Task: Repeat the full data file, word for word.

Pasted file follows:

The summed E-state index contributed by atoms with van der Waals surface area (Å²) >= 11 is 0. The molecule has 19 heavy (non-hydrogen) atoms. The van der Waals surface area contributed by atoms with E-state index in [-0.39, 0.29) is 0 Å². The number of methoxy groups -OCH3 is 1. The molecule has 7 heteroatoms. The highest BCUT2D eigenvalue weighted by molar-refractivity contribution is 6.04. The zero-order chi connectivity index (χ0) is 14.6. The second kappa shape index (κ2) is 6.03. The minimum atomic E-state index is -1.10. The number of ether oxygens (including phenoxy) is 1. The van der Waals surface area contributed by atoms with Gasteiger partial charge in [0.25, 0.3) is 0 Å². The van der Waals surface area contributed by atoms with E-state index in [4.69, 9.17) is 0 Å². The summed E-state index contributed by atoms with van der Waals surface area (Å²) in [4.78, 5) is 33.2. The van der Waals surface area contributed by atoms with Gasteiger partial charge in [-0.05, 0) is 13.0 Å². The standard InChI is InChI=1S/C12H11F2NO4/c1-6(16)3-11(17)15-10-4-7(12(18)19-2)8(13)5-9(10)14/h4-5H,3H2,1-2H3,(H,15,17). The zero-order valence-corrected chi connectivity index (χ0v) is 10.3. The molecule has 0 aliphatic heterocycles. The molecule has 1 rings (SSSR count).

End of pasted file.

The summed E-state index contributed by atoms with van der Waals surface area (Å²) >= 11 is 0. The molecule has 19 heavy (non-hydrogen) atoms. The van der Waals surface area contributed by atoms with E-state index in [-0.39, 0.29) is 0 Å². The number of methoxy groups -OCH3 is 1. The molecule has 7 heteroatoms. The highest BCUT2D eigenvalue weighted by molar-refractivity contribution is 6.04. The zero-order chi connectivity index (χ0) is 14.6. The second kappa shape index (κ2) is 6.03. The minimum atomic E-state index is -1.10. The number of ether oxygens (including phenoxy) is 1. The van der Waals surface area contributed by atoms with Gasteiger partial charge in [0.25, 0.3) is 0 Å². The van der Waals surface area contributed by atoms with E-state index in [4.69, 9.17) is 0 Å². The summed E-state index contributed by atoms with van der Waals surface area (Å²) in [4.78, 5) is 33.2. The van der Waals surface area contributed by atoms with Gasteiger partial charge in [-0.05, 0) is 13.0 Å². The standard InChI is InChI=1S/C12H11F2NO4/c1-6(16)3-11(17)15-10-4-7(12(18)19-2)8(13)5-9(10)14/h4-5H,3H2,1-2H3,(H,15,17). The zero-order valence-corrected chi connectivity index (χ0v) is 10.3. The molecule has 0 aliphatic heterocycles. The molecule has 1 rings (SSSR count).